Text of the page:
A Northampton man and woman and a Wellingborough police officer have been awarded top national life-saving honours after a roadside life-and death battle to bring a motorist who suffered a heart attack at the wheel back from the brink of death.
The horror incident happened at midday on 20 April in Northampton Road, Earls Barton. The car driver from Ecton was crossing a junction when he suffered the heart attack and his vehicle accelerated into two other stationary cars that were waiting to turn.
Darren Butcher, 47, of 4 Tinsley Close, Cherry Lodge, Northampton, and Sally Harris. 59, of 102 Great Meadow, Blackthorn, Northampton, were at the scene and rushed to help. They managed to pull the driver from his car and found that he was unconscious and not breathing.
Thankfully, Mr Butcher makes a living as a first aid trainer and immediately began administering cardiac pulmonary resuscitation (CPR) with Sally's help.
The two were then joined by PC Jessica Bradbrook who is based at Wellingborough. She took over CPR and eventually managed to revive the heart attack victim before paramedics arrived to take over.
Now PC Bradbrook, Mr Butcher and Ms Harris have all been awarded Royal Humane Society Resuscitation Certificates for reviving the victim.
In addition to the awards, they are to receive they have also won the personal praise of Andrew Chapman, Secretary of the Royal Humane Society.
Speaking at the Society’s London headquarters as he announced the awards he said: “Time is of the essence in situations like this and the sooner CPR can be started the better the chances are of the heart attack victim surviving. Swift CPR means that when the paramedics arrive the person is in the best possible conditions for survival.
“These three award winners did a wonderful job and they all richly deserve the awards they are to receive. Their swift action brought the victim back from the brink of death.”
No date has yet been fixed for presentation of the awards but they are expected to take place in the near future.
Mr Butcher, a former manager at Danes Camp Leisure Centre, who is now a full-time first aid coach, said it was lucky he was walking by. He was just returning from a run to the Ecton tip.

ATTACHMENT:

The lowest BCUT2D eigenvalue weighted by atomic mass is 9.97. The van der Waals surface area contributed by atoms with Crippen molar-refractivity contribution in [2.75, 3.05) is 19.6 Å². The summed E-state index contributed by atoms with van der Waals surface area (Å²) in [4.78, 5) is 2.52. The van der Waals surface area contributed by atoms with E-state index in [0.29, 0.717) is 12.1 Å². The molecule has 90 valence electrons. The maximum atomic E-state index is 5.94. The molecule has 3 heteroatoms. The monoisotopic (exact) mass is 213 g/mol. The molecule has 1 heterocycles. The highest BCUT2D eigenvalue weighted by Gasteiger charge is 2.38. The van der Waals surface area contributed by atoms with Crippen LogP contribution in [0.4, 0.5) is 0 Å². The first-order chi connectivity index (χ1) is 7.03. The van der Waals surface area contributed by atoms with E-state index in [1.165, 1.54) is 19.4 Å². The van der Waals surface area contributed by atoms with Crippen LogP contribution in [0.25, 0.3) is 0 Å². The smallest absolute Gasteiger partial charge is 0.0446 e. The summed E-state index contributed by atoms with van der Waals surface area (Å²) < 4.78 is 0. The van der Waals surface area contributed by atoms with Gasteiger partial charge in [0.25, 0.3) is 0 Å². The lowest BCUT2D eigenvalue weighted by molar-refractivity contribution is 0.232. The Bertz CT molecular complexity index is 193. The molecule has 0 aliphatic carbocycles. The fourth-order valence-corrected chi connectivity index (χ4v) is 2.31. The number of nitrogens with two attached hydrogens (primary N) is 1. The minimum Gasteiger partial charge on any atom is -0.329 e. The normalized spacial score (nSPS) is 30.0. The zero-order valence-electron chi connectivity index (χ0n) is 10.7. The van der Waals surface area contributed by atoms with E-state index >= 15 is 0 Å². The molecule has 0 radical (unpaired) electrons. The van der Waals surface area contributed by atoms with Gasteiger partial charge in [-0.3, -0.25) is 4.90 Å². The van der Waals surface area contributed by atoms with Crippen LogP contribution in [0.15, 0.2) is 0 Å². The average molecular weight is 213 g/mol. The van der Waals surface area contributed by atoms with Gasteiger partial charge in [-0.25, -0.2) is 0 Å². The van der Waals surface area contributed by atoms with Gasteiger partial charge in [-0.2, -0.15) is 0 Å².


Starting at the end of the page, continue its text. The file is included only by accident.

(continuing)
Furthermore, Ms Harris, who assisted him, actually recognised him because she had been on one of his courses in the past.
"Obviously I have a lot of experience in that field," said Darren. "I have been doing first aid for 30 years and I have been a trainer for 20. It's one of those things, sometimes it comes down to luck, how many ambulances are available and who is walking by.
"The message I try to get over is that if you do nothing, people will die. If you try and help they have a chance."
Mr Butcher has recommended anyone take a first aid course, claiming to have administered CPR more than 30 times during his life.
The roots of the Royal Humane Society stretch back more than two centuries. The Queen is its patron and its president is Princess Alexandra. It is the premier national body for honouring bravery in the saving of human life.
It was founded in 1774 by two of the day's eminent medical men, William Hawes and Thomas Cogan. Their primary motive was to promote techniques of resuscitation.
However, as it emerged that numerous people were prepared to put their own lives at risk to save others, the awards scheme evolved, and today a variety of awards are made depending on the bravery involved.
The Society also awards non-health care professionals who perform a successful resuscitation. Since it was set up the Society has considered over 88,000 cases and made over 200,000 awards. The Society is a registered charity which receives no public funding and is dependent on voluntary donations.
It was one of a select number of organisations to receive a donation from the Patron’s fund which was set up to acknowledge work done by organisations of which the Queen is the patron, to mark her 90th birthday.